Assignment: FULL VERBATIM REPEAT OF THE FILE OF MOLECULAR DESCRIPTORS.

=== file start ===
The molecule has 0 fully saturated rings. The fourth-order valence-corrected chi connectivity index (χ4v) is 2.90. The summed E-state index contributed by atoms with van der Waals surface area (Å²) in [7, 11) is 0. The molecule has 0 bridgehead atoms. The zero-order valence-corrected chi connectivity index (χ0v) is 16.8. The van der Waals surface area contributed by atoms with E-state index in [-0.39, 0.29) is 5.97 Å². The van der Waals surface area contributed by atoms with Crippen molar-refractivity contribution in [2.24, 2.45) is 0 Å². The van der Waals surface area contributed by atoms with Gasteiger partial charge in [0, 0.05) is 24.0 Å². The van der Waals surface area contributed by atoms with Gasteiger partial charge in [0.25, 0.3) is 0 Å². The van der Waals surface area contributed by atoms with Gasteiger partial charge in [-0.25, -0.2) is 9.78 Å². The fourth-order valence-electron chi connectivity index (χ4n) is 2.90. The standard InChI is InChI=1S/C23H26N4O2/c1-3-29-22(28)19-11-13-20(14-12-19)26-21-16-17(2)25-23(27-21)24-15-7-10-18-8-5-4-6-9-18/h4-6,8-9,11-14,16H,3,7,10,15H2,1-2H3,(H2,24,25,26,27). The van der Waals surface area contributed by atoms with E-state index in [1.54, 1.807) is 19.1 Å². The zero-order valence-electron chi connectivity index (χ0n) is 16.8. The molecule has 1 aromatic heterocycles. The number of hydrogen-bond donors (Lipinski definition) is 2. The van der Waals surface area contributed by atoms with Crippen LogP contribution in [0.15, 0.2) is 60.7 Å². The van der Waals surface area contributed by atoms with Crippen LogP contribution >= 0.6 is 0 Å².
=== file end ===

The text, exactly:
The molecule has 0 fully saturated rings. The fourth-order valence-corrected chi connectivity index (χ4v) is 2.90. The summed E-state index contributed by atoms with van der Waals surface area (Å²) in [7, 11) is 0. The molecule has 0 bridgehead atoms. The zero-order valence-corrected chi connectivity index (χ0v) is 16.8. The van der Waals surface area contributed by atoms with E-state index in [-0.39, 0.29) is 5.97 Å². The van der Waals surface area contributed by atoms with Crippen molar-refractivity contribution in [2.24, 2.45) is 0 Å². The van der Waals surface area contributed by atoms with Gasteiger partial charge in [0, 0.05) is 24.0 Å². The van der Waals surface area contributed by atoms with Gasteiger partial charge in [0.25, 0.3) is 0 Å². The van der Waals surface area contributed by atoms with Gasteiger partial charge in [-0.25, -0.2) is 9.78 Å². The fourth-order valence-electron chi connectivity index (χ4n) is 2.90. The standard InChI is InChI=1S/C23H26N4O2/c1-3-29-22(28)19-11-13-20(14-12-19)26-21-16-17(2)25-23(27-21)24-15-7-10-18-8-5-4-6-9-18/h4-6,8-9,11-14,16H,3,7,10,15H2,1-2H3,(H2,24,25,26,27). The van der Waals surface area contributed by atoms with E-state index in [1.54, 1.807) is 19.1 Å². The zero-order valence-electron chi connectivity index (χ0n) is 16.8. The molecule has 1 aromatic heterocycles. The number of hydrogen-bond donors (Lipinski definition) is 2. The van der Waals surface area contributed by atoms with Crippen LogP contribution in [0.15, 0.2) is 60.7 Å². The van der Waals surface area contributed by atoms with Crippen LogP contribution >= 0.6 is 0 Å².